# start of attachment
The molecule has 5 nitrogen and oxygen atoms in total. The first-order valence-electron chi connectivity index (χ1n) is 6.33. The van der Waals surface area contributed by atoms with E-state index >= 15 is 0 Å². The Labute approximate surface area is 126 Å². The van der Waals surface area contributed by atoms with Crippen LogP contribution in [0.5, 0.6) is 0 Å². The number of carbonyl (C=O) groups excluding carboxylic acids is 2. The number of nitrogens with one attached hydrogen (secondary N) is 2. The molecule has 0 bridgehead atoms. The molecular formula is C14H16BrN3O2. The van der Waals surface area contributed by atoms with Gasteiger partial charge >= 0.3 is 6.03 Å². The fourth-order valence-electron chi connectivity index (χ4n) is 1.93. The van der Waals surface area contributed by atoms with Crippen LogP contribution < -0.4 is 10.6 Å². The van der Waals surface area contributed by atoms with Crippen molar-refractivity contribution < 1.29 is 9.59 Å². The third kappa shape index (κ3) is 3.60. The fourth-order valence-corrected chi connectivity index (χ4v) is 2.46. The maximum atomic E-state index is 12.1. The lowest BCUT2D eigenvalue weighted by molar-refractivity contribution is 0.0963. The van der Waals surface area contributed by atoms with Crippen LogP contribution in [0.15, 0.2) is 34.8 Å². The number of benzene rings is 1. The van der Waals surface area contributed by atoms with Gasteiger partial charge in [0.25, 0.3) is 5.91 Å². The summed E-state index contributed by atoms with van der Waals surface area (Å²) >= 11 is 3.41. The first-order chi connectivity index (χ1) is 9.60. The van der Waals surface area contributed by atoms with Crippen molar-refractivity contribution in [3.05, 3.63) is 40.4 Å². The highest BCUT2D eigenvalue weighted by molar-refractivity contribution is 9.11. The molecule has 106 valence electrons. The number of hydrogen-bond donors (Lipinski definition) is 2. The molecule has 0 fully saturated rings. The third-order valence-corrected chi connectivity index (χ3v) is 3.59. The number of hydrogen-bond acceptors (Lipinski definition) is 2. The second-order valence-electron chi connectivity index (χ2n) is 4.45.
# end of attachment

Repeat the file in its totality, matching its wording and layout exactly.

The molecule has 5 nitrogen and oxygen atoms in total. The first-order valence-electron chi connectivity index (χ1n) is 6.33. The van der Waals surface area contributed by atoms with E-state index >= 15 is 0 Å². The Labute approximate surface area is 126 Å². The van der Waals surface area contributed by atoms with Crippen LogP contribution in [0.5, 0.6) is 0 Å². The number of carbonyl (C=O) groups excluding carboxylic acids is 2. The number of nitrogens with one attached hydrogen (secondary N) is 2. The molecule has 0 bridgehead atoms. The molecular formula is C14H16BrN3O2. The van der Waals surface area contributed by atoms with Gasteiger partial charge >= 0.3 is 6.03 Å². The fourth-order valence-electron chi connectivity index (χ4n) is 1.93. The van der Waals surface area contributed by atoms with Crippen LogP contribution < -0.4 is 10.6 Å². The van der Waals surface area contributed by atoms with Crippen molar-refractivity contribution < 1.29 is 9.59 Å². The third kappa shape index (κ3) is 3.60. The fourth-order valence-corrected chi connectivity index (χ4v) is 2.46. The maximum atomic E-state index is 12.1. The lowest BCUT2D eigenvalue weighted by molar-refractivity contribution is 0.0963. The van der Waals surface area contributed by atoms with Crippen LogP contribution in [0.15, 0.2) is 34.8 Å². The number of benzene rings is 1. The van der Waals surface area contributed by atoms with Gasteiger partial charge in [0.25, 0.3) is 5.91 Å². The summed E-state index contributed by atoms with van der Waals surface area (Å²) >= 11 is 3.41. The first-order chi connectivity index (χ1) is 9.60. The van der Waals surface area contributed by atoms with Crippen molar-refractivity contribution in [3.05, 3.63) is 40.4 Å². The highest BCUT2D eigenvalue weighted by molar-refractivity contribution is 9.11. The molecule has 106 valence electrons. The number of hydrogen-bond donors (Lipinski definition) is 2. The molecule has 0 fully saturated rings. The third-order valence-corrected chi connectivity index (χ3v) is 3.59. The number of hydrogen-bond acceptors (Lipinski definition) is 2. The second-order valence-electron chi connectivity index (χ2n) is 4.45.